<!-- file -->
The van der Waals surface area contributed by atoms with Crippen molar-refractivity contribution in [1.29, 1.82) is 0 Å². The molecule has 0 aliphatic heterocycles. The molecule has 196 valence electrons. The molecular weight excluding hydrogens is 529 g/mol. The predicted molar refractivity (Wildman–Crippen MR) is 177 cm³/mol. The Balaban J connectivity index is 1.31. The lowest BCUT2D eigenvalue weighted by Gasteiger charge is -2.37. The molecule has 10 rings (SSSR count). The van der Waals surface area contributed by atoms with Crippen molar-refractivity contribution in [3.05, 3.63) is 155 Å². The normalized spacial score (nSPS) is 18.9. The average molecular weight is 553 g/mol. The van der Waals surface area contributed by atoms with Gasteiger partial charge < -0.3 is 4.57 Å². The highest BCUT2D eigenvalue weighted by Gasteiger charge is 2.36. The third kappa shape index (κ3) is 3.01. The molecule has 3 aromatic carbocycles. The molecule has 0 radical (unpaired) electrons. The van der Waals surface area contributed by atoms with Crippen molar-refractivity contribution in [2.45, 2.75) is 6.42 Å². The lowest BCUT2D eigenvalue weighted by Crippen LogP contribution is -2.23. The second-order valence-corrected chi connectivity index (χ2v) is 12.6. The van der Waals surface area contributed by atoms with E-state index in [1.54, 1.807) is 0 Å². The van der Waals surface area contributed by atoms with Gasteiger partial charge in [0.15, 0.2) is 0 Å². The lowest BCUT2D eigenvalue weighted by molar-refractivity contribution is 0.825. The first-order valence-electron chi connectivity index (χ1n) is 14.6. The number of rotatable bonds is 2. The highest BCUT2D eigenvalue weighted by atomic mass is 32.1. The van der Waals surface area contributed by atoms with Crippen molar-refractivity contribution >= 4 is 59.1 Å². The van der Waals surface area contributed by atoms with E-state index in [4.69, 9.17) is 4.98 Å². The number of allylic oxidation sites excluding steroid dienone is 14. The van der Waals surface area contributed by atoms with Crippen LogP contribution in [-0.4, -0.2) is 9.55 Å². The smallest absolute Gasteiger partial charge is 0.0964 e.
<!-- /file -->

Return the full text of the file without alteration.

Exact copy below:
The van der Waals surface area contributed by atoms with Crippen molar-refractivity contribution in [1.29, 1.82) is 0 Å². The molecule has 0 aliphatic heterocycles. The molecule has 196 valence electrons. The molecular weight excluding hydrogens is 529 g/mol. The predicted molar refractivity (Wildman–Crippen MR) is 177 cm³/mol. The Balaban J connectivity index is 1.31. The lowest BCUT2D eigenvalue weighted by Gasteiger charge is -2.37. The molecule has 10 rings (SSSR count). The van der Waals surface area contributed by atoms with Crippen molar-refractivity contribution in [3.05, 3.63) is 155 Å². The normalized spacial score (nSPS) is 18.9. The average molecular weight is 553 g/mol. The van der Waals surface area contributed by atoms with Gasteiger partial charge < -0.3 is 4.57 Å². The highest BCUT2D eigenvalue weighted by Gasteiger charge is 2.36. The third kappa shape index (κ3) is 3.01. The molecule has 3 aromatic carbocycles. The molecule has 0 radical (unpaired) electrons. The van der Waals surface area contributed by atoms with Crippen molar-refractivity contribution in [2.45, 2.75) is 6.42 Å². The lowest BCUT2D eigenvalue weighted by Crippen LogP contribution is -2.23. The second-order valence-corrected chi connectivity index (χ2v) is 12.6. The van der Waals surface area contributed by atoms with E-state index in [1.54, 1.807) is 0 Å². The van der Waals surface area contributed by atoms with Gasteiger partial charge in [0.15, 0.2) is 0 Å². The lowest BCUT2D eigenvalue weighted by molar-refractivity contribution is 0.825. The first-order valence-electron chi connectivity index (χ1n) is 14.6. The number of rotatable bonds is 2. The highest BCUT2D eigenvalue weighted by atomic mass is 32.1. The van der Waals surface area contributed by atoms with Crippen molar-refractivity contribution >= 4 is 59.1 Å². The van der Waals surface area contributed by atoms with E-state index in [4.69, 9.17) is 4.98 Å². The number of allylic oxidation sites excluding steroid dienone is 14. The van der Waals surface area contributed by atoms with Crippen LogP contribution in [-0.4, -0.2) is 9.55 Å². The smallest absolute Gasteiger partial charge is 0.0964 e.